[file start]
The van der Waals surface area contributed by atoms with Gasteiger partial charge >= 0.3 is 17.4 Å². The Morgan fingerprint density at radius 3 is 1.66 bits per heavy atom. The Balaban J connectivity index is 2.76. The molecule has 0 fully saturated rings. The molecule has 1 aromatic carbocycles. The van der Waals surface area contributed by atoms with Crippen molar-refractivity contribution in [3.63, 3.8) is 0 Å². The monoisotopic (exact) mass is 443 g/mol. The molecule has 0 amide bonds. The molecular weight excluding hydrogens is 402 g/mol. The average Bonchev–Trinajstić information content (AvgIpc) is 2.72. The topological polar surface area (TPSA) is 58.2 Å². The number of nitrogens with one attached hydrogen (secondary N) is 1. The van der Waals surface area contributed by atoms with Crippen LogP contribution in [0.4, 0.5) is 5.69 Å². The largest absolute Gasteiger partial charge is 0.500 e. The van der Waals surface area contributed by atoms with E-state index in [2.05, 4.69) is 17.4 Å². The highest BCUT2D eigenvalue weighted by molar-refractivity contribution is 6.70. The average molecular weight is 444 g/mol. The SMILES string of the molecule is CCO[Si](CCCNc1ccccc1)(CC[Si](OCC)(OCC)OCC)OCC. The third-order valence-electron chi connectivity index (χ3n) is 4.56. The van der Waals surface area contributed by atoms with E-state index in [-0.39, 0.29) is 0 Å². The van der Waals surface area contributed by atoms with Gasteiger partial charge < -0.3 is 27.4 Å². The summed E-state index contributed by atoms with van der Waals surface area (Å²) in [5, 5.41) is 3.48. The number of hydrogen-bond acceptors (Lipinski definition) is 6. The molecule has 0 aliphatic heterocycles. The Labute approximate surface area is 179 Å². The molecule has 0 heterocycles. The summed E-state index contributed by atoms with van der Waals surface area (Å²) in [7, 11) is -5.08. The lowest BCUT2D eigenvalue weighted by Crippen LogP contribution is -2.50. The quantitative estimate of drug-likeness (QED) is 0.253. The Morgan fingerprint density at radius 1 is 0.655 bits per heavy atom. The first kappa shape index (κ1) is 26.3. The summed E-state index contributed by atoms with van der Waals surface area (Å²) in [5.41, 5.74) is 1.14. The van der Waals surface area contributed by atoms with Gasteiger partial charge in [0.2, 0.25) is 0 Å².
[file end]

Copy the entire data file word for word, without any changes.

The van der Waals surface area contributed by atoms with Gasteiger partial charge >= 0.3 is 17.4 Å². The Morgan fingerprint density at radius 3 is 1.66 bits per heavy atom. The Balaban J connectivity index is 2.76. The molecule has 0 fully saturated rings. The molecule has 1 aromatic carbocycles. The van der Waals surface area contributed by atoms with Crippen molar-refractivity contribution in [3.63, 3.8) is 0 Å². The monoisotopic (exact) mass is 443 g/mol. The molecule has 0 amide bonds. The molecular weight excluding hydrogens is 402 g/mol. The average Bonchev–Trinajstić information content (AvgIpc) is 2.72. The topological polar surface area (TPSA) is 58.2 Å². The number of nitrogens with one attached hydrogen (secondary N) is 1. The van der Waals surface area contributed by atoms with Crippen LogP contribution in [0.4, 0.5) is 5.69 Å². The largest absolute Gasteiger partial charge is 0.500 e. The van der Waals surface area contributed by atoms with E-state index in [2.05, 4.69) is 17.4 Å². The highest BCUT2D eigenvalue weighted by molar-refractivity contribution is 6.70. The average molecular weight is 444 g/mol. The SMILES string of the molecule is CCO[Si](CCCNc1ccccc1)(CC[Si](OCC)(OCC)OCC)OCC. The third-order valence-electron chi connectivity index (χ3n) is 4.56. The van der Waals surface area contributed by atoms with E-state index in [-0.39, 0.29) is 0 Å². The van der Waals surface area contributed by atoms with Gasteiger partial charge < -0.3 is 27.4 Å². The summed E-state index contributed by atoms with van der Waals surface area (Å²) in [5, 5.41) is 3.48. The number of hydrogen-bond acceptors (Lipinski definition) is 6. The molecule has 0 aliphatic heterocycles. The Labute approximate surface area is 179 Å². The molecule has 0 heterocycles. The summed E-state index contributed by atoms with van der Waals surface area (Å²) in [7, 11) is -5.08. The lowest BCUT2D eigenvalue weighted by Crippen LogP contribution is -2.50. The quantitative estimate of drug-likeness (QED) is 0.253. The Morgan fingerprint density at radius 1 is 0.655 bits per heavy atom. The first kappa shape index (κ1) is 26.3. The summed E-state index contributed by atoms with van der Waals surface area (Å²) in [5.41, 5.74) is 1.14. The van der Waals surface area contributed by atoms with Gasteiger partial charge in [0.2, 0.25) is 0 Å².